On-pump (n = 82)



 Age (years)

64 ± 9

65 ± 8


 Gender (male)

169 (99 %)

80 (98 %)


 BMI (kg/m2)

31 ± 6

31 ± 6


 Urgent Status

18 (11 %)

15 (18 %)


 Previous heart surgery




 Current smoker

48 (28 %)

9 (11 %)




43 (25 %)

14 (17 %)



26 (15 %)

8 (10 %)



70 (41 %)

38 (46 %)



161 (95 %)

74 (90 %)



48 (28 %)

12 (15 %)


Cardiac function

 LVEF < 45 %

47 (28 %)

11 (13 %)


Values are n (%) or mean ± SD. *Statistically significant associations (p < 0.05). BMI body mass index; COPD chronic pulmonary obstructive disease; PVD peripheral vascular disease; DM diabetes mellitus; HTN hypertension; LVEF left ventricular ejection fraction; CVD cerebrovascular disease

Post-operative outcomes and complications

Both off-pump and on-pump patients had similar number of grafts (3 ± 1; p = 0.99). None of the patients who underwent off-pump CABG were converted to on-pump during surgery (Table 2). While the off-pump CABG patients had a higher ventilation time (7.4 ± 1.1 vs. 6.5 ± 0.1; p < 0.001), intensive care unit (ICU) and hospital length of stay was similar in both groups (Table 2). None of the off-pump patients had a stroke or coma (Table 3). Off-pump CABG patients had a significant lower 30-day composite risk of morbidity and mortality (p = 0.019). Other short-term end points such as, 30-day mortality, the number of bypass grafts, rate of infections or reoperations for bleeding were not significant between the 2 groups (Table 3). In this study NMS consisted of new IABP only, no patients required ECMO or VAD support.
Table 2

Clinical Outcomes


Off Pump (n = 170)

On-Pump (n = 82)


Number of grafts

3 ± 1

3 ± 1


Conversion to On-pump




Ventilation time (h)

7.4 ± 1.1

6.5 ± 0.1


Length of ICU stay (d)

2.9 ± 2.0

2.4 ± 2.5


Length of hospital stay (d)

9.8 ± 6.5

8.5 ± 5.0


Values are mean ± SD. *Statistically significant associations (p < 0.05). ICU intensive care unit

Table 3

Post-operative complications


All patients (n = 252)

Off-Pump (n = 170)

On-pump (n = 82)


30-day composite

15 (6 %)

6 (3.5 %)

9 (11 %)


30-day mortality

5 (1.9 %)

3 (1.7 %)

2 (2.4 %)


Cardiac arrest

1 (0.4 %)

1 (0.6 %)



Renal failure requiring dialysis

1 (0.4 %)

1 (0.6 %)




2 (0.8 %)


2 (2.4 %)



1 (0.4 %)


1 (1.2 %)


Bleeding requiring reoperation

2 (0.8 %)

1 (0.6 %)

1 (1.2 %)



1 (0.4 %)

1 (0.6 %)




6 (2.4 %)

6 (3.5 %)



New mechanical support

3 (1 %)


3 (3.6 %)


30-day Composite – Death, Reoperation, New mechanical support, Cardiac arrest, Coma, Stroke, or Renal failure


Using a selective strategy to assign higher risk patients for off-pump revascularization, the veterans who received CABG (either on- or off-pump) at our VA Medical Center had a 6 % 30-day composite rate of morbidity and mortality. Cornwell et al [10] reported a 30-day composite rate of 10.5 % in 31942 veterans who underwent CABG between 2004 and 2011 at 42 VA cardiac surgery centers that participate in VASQIP data base.

The ROOBY trial [11] reviewed and compared the short-term and 1-year composite outcomes of patients who received off-pump or on-pump CABG from 18 VA medical centers. There was no significant difference between off-pump CABG and on-pump CABG in the rate of 30-day composite outcome and the rate of 1-year composite outcome was even higher for off-pump CABG than on-pump CABG. The long-term grafts patency was lower and more patients received fewer grafts than originally planned in off-pump CABG in this trial and there were no treatment-based differences in neuropsychological outcomes or short-term use of major resources. ROOBY trial concluded that off-pump CABG offered no benefit over on-pump CABG and resulted in worse composite morbidity and mortality outcomes. We believe the high conversion rates (12 %) in the ROOBY trial [11] and other trials (7.9 % in CORONARY [12] and 5 % in GOPCABE [13] may explain the inferior outcomes with off-pump revascularization in those studies.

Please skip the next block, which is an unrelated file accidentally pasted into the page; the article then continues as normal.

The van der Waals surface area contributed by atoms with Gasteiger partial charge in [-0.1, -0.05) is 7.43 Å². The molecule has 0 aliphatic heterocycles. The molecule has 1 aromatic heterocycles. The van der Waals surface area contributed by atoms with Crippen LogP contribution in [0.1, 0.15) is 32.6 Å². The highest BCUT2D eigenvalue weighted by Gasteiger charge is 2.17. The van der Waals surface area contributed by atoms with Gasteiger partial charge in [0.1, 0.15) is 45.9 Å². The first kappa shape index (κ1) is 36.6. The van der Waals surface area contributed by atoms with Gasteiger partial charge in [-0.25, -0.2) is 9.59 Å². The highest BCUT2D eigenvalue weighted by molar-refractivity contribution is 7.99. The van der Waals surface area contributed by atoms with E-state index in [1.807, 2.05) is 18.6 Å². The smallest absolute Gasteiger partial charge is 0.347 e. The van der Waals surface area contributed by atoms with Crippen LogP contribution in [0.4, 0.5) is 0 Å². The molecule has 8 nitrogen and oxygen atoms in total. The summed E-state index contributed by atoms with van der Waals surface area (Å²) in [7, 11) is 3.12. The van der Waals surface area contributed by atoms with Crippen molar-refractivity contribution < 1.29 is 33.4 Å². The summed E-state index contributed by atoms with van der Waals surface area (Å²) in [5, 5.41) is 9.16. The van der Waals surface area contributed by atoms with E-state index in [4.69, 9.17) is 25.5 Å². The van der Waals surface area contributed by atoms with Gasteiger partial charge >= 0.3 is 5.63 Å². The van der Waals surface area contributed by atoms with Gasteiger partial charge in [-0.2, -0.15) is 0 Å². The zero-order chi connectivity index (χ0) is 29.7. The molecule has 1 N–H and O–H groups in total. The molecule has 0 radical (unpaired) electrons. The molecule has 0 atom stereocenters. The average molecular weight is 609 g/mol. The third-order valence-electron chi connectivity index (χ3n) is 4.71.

When compared with off-pump patients in the ROOBY trial our off-pump CABG patients had lower rates in terms of 30-day composite outcome (7 % vs. 3.5 %), cardiac arrest (1.8 % vs. 0.6 %), stroke (1.3 % vs. 0 %) and reoperation for bleeding (2.7 % vs. 0.6 %). Those patients also had no conversions to on-pump CABG, shorter postoperative stay in the ICU, and shorter total hours on ventilator when compared with patients undergoing off-pump revascularization included in the ROOBY trial [11].

The main limitations of our study include its retrospective nonrandomized design, analysis of limited number of patients from a single institution and the majority of patients being male data because of the nature of the veteran population.


In conclusion, our strategy to preferentially assign all veterans in need of elective CABG but perceived to have higher risk of perioperative complications for off-pump revascularization resulted in a lower 30-day composite morbidity and mortality in veterans who received CABG at our medical center over a five year period compared to the national average over a similar period of time [10]. Despite having higher prevalence of lower EF, CVD and smoking, veterans who underwent off-pump revascularization had lower short-term composite complication rate than those who underwent on-pump revascularization as well. Higher risk VA patients may benefit from an off-pump approach when CABG is indicated.


Disclosure statement

This work was funded by the University of Wisconsin, Department of Surgery. None of the authors has a financial relationship with a commercial entity that has an interest in the subject of the presented manuscript or other conflict of interest to disclose.

Open AccessThis article is distributed under the terms of the Creative Commons Attribution 4.0 International License (, which permits unrestricted use, distribution, and reproduction in any medium, provided you give appropriate credit to the original author(s) and the source, provide a link to the Creative Commons license, and indicate if changes were made. The Creative Commons Public Domain Dedication waiver ( applies to the data made available in this article, unless otherwise stated.

Authors’ Affiliations

Department of Surgery, Division of Cardiothoracic Surgery, University of Wisconsin School of Medicine and Public Health, 600 Highland Avenue, Madison, WI 53792, USA
William S. Middleton Veterans Hospital, Madison, Wisconsin, USA